Different people want different things from their comic books. Some want character-driven tales that flesh out the hero behind the cape. Others want intelligent stories that examine the role of superheroes in our world. Others, however, are never happier than when reading about super-powered people punching things. If you’re a member of this last category, then you’ll wholeheartedly love Marvel’s latest action-packed crossover event Monsters Unleashed.
Following on from the explosive opening issue, the heroes of the Marvel universe – including the Avengers, the X-Men, the Inhumans, the Guardians of the Galaxy and more – have united to stop a new terrible threat to earth: a meteor storm which is depositing kaiju-sized monsters that are tearing through the planet. Even with the Earth’s Mightiest Heroes combined, it’s a near-impossible situation to control. As exemplified by the shocking cliffhanger: Sam Wilson’s Captain America, who has been up to now in control, standing silent in the battlefield, unsure how to proceed.
The roster of heroes gets even bigger this issue, as Captain Marvel and Alpha Fight, the Champions and Phil Coulson’s S.H.I.E.L.D. team join in to halt the apocalypse. All your favourite heroes get at least a moment in the spotlight, including a welcome cameo from Deadpool and an increased role for Rocket and Groot, though most appear just to show their face.
Those who do get to impact on the story are interestingly the lesser-known characters, namely Moon Girl and Devil Dinosaur and Elsa Bloodstone. Both are leading their own investigations into the true meaning of the monsters’ arrival, but Elsa is stealing the show as she confronts Kei Kawade – the boy who is responsible for the monsterpocalypse. It’s a nice idea to showcase the characters who are often sidelined (and in turn sideline those who are usually showcased). Though we wish there was more of Spidey’s on-point quippery, which was a highlight of issue #1.
Writer Cullen Bunn has to be commended for keeping the issue a coherent piece rather than the bloated jumble it could be in lesser hands. Though the dialogue can be a bit exposition-heavy, he keeps a firm hand on the packed plot that’s scattered throughout the globe (though mostly across the United States). However, not to dismiss Bunn’s contribution, but a hugely visual comic like this one really lives or dies on the strength of its art. Thankfully, penciler Greg Land makes sure its packs as much of a punch as the heroes do. He has a real knack for dreaming up awesome-looking monsters, along with colourist Daniel Curiel who makes them pop out of the page. With several double-page splash panels strewn throughout the issue, the heroes vs. monsters battles are given a grand canvas.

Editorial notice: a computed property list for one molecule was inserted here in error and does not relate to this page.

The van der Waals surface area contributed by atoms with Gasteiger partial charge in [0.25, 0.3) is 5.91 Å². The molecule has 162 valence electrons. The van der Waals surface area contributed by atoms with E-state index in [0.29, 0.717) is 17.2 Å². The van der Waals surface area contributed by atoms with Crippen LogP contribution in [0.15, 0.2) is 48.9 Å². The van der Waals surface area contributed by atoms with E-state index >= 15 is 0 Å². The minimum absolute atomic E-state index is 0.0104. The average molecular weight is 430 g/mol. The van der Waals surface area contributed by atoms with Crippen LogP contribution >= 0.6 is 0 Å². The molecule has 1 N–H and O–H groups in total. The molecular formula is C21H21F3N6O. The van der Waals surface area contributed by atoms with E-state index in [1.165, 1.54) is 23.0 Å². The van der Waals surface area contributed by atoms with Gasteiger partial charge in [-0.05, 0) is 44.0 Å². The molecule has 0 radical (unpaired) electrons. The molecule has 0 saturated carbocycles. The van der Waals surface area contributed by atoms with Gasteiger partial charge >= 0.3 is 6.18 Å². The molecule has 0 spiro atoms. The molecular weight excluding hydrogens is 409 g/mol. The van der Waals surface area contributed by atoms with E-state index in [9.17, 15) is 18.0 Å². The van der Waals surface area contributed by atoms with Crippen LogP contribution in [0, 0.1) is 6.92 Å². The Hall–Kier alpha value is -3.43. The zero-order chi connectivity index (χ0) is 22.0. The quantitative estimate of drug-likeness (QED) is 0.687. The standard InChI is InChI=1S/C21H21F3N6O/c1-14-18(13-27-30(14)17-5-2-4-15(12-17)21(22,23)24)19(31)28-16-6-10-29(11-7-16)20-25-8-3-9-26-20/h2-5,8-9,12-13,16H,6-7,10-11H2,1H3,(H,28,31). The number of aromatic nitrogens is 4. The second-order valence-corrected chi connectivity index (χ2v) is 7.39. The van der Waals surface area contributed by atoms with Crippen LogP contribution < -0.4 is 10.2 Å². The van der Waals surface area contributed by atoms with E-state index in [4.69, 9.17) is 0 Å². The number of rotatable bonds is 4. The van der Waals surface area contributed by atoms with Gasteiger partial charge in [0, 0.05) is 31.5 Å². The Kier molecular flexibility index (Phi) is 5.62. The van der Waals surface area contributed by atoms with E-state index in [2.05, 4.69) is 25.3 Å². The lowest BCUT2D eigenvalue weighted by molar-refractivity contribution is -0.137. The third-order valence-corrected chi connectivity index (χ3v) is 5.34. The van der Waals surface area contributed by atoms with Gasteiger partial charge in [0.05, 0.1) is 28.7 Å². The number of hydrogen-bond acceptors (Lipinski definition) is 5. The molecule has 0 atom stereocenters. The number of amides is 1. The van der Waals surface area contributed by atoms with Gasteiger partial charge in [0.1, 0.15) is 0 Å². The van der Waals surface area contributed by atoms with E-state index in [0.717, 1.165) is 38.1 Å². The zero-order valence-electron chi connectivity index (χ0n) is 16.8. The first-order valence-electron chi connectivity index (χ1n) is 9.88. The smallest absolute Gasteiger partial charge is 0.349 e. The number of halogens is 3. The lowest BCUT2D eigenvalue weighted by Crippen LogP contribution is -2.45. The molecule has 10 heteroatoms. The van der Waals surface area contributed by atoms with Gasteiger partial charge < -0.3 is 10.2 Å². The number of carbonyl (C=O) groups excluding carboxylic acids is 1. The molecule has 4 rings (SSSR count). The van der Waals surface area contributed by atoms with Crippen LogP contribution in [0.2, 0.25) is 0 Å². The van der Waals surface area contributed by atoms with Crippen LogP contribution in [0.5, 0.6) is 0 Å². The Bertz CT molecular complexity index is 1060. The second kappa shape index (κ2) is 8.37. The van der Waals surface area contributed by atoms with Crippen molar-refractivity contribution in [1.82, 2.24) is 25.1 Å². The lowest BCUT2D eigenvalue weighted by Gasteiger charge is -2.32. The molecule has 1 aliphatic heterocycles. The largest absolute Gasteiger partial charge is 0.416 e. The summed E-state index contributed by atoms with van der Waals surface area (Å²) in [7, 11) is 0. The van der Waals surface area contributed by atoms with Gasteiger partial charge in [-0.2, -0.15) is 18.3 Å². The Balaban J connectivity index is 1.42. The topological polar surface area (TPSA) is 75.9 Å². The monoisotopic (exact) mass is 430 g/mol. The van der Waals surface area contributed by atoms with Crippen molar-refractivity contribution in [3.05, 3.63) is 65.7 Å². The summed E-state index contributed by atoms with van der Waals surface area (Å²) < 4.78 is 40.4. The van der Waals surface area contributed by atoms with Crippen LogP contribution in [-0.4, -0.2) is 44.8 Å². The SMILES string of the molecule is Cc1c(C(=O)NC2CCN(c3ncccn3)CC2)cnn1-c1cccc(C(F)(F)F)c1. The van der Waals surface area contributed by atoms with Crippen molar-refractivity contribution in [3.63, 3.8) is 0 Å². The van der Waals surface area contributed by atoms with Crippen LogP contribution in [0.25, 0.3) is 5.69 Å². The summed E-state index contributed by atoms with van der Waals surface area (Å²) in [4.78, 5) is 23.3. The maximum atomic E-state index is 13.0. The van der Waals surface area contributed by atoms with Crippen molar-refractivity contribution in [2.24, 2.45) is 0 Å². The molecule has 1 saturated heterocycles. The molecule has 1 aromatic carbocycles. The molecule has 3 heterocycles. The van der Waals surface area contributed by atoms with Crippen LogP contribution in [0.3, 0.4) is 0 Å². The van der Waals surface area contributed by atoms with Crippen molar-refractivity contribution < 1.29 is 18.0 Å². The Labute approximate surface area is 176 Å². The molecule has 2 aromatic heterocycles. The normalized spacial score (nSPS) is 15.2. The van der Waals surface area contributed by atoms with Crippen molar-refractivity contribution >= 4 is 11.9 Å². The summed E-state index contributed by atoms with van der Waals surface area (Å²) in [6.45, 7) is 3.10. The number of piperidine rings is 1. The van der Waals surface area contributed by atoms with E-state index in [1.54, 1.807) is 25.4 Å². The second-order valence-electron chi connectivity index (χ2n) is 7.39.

All in all, Monsters Unleashed #2 is an improvement on the already exciting opening issue, as it fleshes out the story somewhat beyond all the punching, as the central mystery deepens. That said, the heart of this book is still good old-fashioned fisticuffs with fifty-foot monstrosities, thanks to the art team’s rich, vibrant work. Sometimes, that’s all we need from a comic book.
Marvel's latest all-action crossover, Monsters Unleashed, continues in an issue that features every Marvel hero ever but focuses on its lesser-known characters, too.